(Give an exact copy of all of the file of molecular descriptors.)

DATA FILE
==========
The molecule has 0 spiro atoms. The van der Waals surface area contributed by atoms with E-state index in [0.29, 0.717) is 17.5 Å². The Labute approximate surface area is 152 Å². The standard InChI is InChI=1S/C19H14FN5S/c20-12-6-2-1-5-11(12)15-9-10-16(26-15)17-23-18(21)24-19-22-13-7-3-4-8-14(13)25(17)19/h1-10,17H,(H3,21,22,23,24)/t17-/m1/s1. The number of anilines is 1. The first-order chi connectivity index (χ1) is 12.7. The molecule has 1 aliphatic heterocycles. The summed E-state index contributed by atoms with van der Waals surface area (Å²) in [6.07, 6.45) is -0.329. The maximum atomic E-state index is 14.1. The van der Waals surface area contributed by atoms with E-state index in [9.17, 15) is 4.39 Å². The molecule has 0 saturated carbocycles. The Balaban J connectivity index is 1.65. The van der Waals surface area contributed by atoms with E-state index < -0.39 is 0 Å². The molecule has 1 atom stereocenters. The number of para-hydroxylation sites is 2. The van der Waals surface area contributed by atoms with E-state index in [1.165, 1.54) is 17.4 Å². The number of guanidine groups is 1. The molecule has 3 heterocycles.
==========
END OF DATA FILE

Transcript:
The molecule has 0 spiro atoms. The van der Waals surface area contributed by atoms with E-state index in [0.29, 0.717) is 17.5 Å². The Labute approximate surface area is 152 Å². The standard InChI is InChI=1S/C19H14FN5S/c20-12-6-2-1-5-11(12)15-9-10-16(26-15)17-23-18(21)24-19-22-13-7-3-4-8-14(13)25(17)19/h1-10,17H,(H3,21,22,23,24)/t17-/m1/s1. The number of anilines is 1. The first-order chi connectivity index (χ1) is 12.7. The molecule has 1 aliphatic heterocycles. The summed E-state index contributed by atoms with van der Waals surface area (Å²) in [6.07, 6.45) is -0.329. The maximum atomic E-state index is 14.1. The van der Waals surface area contributed by atoms with E-state index in [9.17, 15) is 4.39 Å². The molecule has 0 saturated carbocycles. The Balaban J connectivity index is 1.65. The van der Waals surface area contributed by atoms with E-state index < -0.39 is 0 Å². The molecule has 1 atom stereocenters. The number of para-hydroxylation sites is 2. The van der Waals surface area contributed by atoms with E-state index in [1.165, 1.54) is 17.4 Å². The number of guanidine groups is 1. The molecule has 3 heterocycles.